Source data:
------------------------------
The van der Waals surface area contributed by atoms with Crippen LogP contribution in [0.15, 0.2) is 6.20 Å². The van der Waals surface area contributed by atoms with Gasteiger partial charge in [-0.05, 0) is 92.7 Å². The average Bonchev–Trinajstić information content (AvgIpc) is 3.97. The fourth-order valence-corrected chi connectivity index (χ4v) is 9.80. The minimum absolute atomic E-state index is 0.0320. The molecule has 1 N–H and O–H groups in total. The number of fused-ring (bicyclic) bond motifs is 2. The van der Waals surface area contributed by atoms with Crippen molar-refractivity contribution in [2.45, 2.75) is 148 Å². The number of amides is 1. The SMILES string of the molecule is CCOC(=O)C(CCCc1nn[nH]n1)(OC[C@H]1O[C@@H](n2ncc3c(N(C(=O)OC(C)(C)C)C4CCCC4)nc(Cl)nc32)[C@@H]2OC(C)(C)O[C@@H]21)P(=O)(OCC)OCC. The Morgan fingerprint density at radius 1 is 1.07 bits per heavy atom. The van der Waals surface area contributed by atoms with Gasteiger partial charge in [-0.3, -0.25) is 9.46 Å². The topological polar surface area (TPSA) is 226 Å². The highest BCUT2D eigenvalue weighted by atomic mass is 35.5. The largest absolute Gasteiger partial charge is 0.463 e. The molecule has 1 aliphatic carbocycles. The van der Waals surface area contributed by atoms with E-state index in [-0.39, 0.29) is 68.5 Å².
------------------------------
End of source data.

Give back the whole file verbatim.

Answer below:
The van der Waals surface area contributed by atoms with Crippen LogP contribution in [0.15, 0.2) is 6.20 Å². The van der Waals surface area contributed by atoms with Gasteiger partial charge in [-0.05, 0) is 92.7 Å². The average Bonchev–Trinajstić information content (AvgIpc) is 3.97. The fourth-order valence-corrected chi connectivity index (χ4v) is 9.80. The minimum absolute atomic E-state index is 0.0320. The molecule has 1 N–H and O–H groups in total. The number of fused-ring (bicyclic) bond motifs is 2. The van der Waals surface area contributed by atoms with Crippen molar-refractivity contribution in [2.45, 2.75) is 148 Å². The number of amides is 1. The SMILES string of the molecule is CCOC(=O)C(CCCc1nn[nH]n1)(OC[C@H]1O[C@@H](n2ncc3c(N(C(=O)OC(C)(C)C)C4CCCC4)nc(Cl)nc32)[C@@H]2OC(C)(C)O[C@@H]21)P(=O)(OCC)OCC. The Morgan fingerprint density at radius 1 is 1.07 bits per heavy atom. The van der Waals surface area contributed by atoms with Gasteiger partial charge in [-0.3, -0.25) is 9.46 Å². The topological polar surface area (TPSA) is 226 Å². The highest BCUT2D eigenvalue weighted by atomic mass is 35.5. The largest absolute Gasteiger partial charge is 0.463 e. The molecule has 1 aliphatic carbocycles. The van der Waals surface area contributed by atoms with E-state index in [-0.39, 0.29) is 68.5 Å².